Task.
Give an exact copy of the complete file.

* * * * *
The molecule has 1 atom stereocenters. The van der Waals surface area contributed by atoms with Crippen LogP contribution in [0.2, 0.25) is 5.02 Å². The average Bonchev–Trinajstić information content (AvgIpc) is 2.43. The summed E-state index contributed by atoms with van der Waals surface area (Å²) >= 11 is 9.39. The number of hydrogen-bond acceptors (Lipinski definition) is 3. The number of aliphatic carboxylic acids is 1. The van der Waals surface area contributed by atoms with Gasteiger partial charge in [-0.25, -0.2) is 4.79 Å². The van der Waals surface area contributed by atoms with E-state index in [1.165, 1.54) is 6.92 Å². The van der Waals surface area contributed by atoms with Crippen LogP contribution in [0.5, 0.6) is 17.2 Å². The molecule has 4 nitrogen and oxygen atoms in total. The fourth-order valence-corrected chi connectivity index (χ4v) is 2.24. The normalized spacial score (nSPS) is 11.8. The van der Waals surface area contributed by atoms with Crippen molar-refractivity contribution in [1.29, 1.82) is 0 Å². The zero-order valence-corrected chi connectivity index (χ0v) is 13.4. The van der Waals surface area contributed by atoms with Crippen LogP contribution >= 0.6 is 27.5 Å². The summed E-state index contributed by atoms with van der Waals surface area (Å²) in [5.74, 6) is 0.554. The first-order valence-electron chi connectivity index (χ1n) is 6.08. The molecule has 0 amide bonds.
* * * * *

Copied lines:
The molecule has 1 atom stereocenters. The van der Waals surface area contributed by atoms with Crippen LogP contribution in [0.2, 0.25) is 5.02 Å². The average Bonchev–Trinajstić information content (AvgIpc) is 2.43. The summed E-state index contributed by atoms with van der Waals surface area (Å²) >= 11 is 9.39. The number of hydrogen-bond acceptors (Lipinski definition) is 3. The number of aliphatic carboxylic acids is 1. The van der Waals surface area contributed by atoms with Gasteiger partial charge in [-0.25, -0.2) is 4.79 Å². The van der Waals surface area contributed by atoms with E-state index in [1.165, 1.54) is 6.92 Å². The van der Waals surface area contributed by atoms with Crippen LogP contribution in [0.5, 0.6) is 17.2 Å². The molecule has 4 nitrogen and oxygen atoms in total. The fourth-order valence-corrected chi connectivity index (χ4v) is 2.24. The normalized spacial score (nSPS) is 11.8. The van der Waals surface area contributed by atoms with Crippen molar-refractivity contribution in [1.29, 1.82) is 0 Å². The zero-order valence-corrected chi connectivity index (χ0v) is 13.4. The van der Waals surface area contributed by atoms with Crippen LogP contribution >= 0.6 is 27.5 Å². The summed E-state index contributed by atoms with van der Waals surface area (Å²) in [5.74, 6) is 0.554. The first-order valence-electron chi connectivity index (χ1n) is 6.08. The molecule has 0 amide bonds.